Recursion Pharmaceuticals

Recursion Pharmaceuticals' office

Revolutionizing Drug Discovery

U-spinout Recursion Pharmaceuticals made waves in the drug industry in 2014 for announcing that they would develop 100 drugs in 10 years. The skepticism surrounding this claim comes primarily from the fact that such a number would be a major achievement for even the largest of the Big Pharma companies, let alone a new U spinout.

Despite the criticism, the company defends this number: “We’re going to bring 100 existing drugs to the market for a new indication,” explains Christopher C. Gibson, Ph.D., inventor, co-founder, and CEO of Recursion. “These are drugs that have already undergone successful safety trials but failed for their initial purpose. By partnering with large pharmaceutical companies who posses many such drugs, we’ll also draw on their extensive capabilities to conduct and finance the clinical trials. So the more accurate description will be that we will develop 100 repurposed treatments in 10 years.”

Chris Gibson, co-founder and CEO, Recursion

Gibson explains that such a claim has only been made possible because of recent advances in technology, particularly technology that Recursion has adapted to biotechnology or cultivated itself: “We have developed advanced algorithms and disease modeling techniques that will allow us to significantly scale drug repurposing,” he explains. “These advances allow us to bypass the traditional drug discovery model and turn drug discovery into a data-science problem. We no longer need to understand how a disease works; we just need to know its cause, which in the case of genetic diseases is now often clear. Our approach allows us to rapidly identify new ways to use old drugs to treat the disease.”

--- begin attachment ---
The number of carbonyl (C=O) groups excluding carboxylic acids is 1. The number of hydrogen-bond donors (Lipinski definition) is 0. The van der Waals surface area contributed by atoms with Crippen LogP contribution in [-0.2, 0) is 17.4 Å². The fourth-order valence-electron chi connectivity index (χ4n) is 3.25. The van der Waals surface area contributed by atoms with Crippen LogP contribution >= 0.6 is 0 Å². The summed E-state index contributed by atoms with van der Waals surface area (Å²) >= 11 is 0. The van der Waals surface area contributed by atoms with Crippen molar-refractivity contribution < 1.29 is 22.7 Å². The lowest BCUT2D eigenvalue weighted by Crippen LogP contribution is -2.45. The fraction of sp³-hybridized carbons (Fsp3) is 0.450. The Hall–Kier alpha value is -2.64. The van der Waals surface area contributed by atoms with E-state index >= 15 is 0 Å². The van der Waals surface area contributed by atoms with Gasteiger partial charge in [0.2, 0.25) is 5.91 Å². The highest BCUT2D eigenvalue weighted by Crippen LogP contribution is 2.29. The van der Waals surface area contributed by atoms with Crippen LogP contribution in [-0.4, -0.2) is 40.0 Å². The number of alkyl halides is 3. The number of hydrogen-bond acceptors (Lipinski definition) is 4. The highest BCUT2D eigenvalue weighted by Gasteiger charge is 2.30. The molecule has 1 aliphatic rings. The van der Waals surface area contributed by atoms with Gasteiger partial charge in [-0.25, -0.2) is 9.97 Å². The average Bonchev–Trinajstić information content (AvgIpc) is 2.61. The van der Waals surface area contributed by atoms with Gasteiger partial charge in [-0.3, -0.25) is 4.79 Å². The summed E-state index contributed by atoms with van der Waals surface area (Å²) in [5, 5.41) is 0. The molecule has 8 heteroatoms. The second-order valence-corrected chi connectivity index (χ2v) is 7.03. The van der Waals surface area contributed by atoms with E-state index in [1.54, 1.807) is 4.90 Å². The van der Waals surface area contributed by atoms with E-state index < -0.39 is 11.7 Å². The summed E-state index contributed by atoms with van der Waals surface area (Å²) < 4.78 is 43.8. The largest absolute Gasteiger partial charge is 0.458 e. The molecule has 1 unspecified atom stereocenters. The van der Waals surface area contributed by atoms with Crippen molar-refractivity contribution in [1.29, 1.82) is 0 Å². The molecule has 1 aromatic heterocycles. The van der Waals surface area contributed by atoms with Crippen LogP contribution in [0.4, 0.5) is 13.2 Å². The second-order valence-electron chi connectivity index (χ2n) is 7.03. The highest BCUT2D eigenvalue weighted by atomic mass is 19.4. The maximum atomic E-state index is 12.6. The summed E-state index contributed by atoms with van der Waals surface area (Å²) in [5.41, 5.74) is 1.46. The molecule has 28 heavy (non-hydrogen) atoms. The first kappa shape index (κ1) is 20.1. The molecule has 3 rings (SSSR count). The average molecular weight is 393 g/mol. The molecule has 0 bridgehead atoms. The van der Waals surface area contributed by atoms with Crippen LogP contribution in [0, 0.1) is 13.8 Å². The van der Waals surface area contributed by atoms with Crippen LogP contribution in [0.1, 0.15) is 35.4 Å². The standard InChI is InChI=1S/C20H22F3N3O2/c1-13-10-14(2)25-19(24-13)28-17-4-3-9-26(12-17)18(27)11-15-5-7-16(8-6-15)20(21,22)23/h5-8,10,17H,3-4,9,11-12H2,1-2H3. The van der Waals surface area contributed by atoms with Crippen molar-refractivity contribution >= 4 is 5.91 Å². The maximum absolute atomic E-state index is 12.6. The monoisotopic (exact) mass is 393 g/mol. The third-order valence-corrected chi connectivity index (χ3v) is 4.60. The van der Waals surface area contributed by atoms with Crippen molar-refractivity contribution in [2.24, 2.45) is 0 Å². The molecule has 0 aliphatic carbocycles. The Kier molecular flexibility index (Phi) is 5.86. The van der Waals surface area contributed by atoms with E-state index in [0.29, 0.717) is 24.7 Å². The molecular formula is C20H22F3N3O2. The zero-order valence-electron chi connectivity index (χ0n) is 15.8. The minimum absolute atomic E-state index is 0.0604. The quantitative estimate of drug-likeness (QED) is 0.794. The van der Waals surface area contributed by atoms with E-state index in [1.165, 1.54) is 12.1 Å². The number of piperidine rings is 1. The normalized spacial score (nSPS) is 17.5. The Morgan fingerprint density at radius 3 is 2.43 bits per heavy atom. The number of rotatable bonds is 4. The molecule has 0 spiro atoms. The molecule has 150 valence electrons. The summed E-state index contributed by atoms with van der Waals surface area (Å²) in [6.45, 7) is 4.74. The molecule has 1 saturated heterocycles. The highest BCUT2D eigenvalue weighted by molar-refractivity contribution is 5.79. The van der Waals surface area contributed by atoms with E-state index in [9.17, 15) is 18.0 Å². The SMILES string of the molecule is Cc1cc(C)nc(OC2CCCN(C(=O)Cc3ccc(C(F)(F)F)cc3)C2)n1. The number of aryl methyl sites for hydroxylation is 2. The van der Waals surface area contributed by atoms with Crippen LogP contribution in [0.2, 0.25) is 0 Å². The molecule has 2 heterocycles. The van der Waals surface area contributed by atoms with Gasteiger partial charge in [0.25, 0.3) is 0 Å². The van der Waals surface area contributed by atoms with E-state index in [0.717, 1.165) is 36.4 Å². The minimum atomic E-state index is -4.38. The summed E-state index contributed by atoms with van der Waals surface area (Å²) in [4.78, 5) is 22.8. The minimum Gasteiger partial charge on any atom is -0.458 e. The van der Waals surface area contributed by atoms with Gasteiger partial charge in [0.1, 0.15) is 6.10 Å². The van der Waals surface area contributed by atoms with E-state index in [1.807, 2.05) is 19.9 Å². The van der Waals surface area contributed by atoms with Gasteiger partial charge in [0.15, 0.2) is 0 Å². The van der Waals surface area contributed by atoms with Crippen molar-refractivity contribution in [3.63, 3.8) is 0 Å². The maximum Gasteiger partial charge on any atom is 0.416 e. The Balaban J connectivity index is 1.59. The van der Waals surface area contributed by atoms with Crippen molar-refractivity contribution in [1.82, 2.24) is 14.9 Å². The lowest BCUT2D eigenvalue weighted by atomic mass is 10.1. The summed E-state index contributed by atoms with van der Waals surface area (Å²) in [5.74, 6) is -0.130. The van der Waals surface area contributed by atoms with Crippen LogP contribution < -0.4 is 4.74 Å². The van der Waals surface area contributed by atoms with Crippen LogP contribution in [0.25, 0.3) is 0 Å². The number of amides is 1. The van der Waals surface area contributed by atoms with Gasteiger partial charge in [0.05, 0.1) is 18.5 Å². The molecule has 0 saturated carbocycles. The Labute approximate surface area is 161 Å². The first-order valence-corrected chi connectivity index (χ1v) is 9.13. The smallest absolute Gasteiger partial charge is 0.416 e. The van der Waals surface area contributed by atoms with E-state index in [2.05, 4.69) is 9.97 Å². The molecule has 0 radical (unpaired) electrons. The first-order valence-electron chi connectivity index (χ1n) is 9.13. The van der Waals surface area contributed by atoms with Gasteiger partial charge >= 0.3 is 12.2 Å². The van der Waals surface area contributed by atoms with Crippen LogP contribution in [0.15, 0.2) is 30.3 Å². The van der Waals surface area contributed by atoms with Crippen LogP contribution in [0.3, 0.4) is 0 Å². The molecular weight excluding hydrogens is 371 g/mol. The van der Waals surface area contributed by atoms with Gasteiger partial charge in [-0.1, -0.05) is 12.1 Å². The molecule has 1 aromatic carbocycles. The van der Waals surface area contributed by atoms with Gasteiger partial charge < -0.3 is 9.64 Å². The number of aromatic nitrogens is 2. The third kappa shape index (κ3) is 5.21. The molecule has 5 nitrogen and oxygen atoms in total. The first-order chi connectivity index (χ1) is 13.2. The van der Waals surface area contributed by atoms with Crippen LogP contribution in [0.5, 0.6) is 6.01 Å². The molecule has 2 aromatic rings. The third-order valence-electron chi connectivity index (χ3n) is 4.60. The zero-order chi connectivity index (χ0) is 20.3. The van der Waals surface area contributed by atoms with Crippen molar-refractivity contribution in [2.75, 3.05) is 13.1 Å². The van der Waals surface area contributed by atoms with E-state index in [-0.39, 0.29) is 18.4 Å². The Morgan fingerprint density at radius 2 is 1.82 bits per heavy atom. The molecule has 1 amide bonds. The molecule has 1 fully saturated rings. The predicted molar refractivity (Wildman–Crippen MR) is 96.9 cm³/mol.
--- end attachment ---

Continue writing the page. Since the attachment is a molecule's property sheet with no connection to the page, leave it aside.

Traditional Treatment Development

The traditional route for finding an effective drug treatment for a disease begins by first spending years studying the biological mechanisms behind it. Once an understanding of the disease is achieved, drug candidates are developed and tested. When a lead compound has been chosen, the drug enters a costly, time-consuming process in which it is tested in a lab, then in animals, and then in humans in multiple phases. Altogether, the journey takes roughly 10-15 years and costs tens of millions to billions of dollars. By the time this rigorous protocol has been exhausted, 95 percent of these medicines will have been found to be ineffective for their intended purpose, never making it to market.

Focusing on Orphan Diseases

The high cost of developing therapeutics is a major reason why most pharmaceutical companies focus their efforts on conditions that affect a large number of people. Simply put, to recoup development costs and turn a profit, the cost of drugs needs to be spread out over a broad population to make it affordable, otherwise the cost per person would be too great.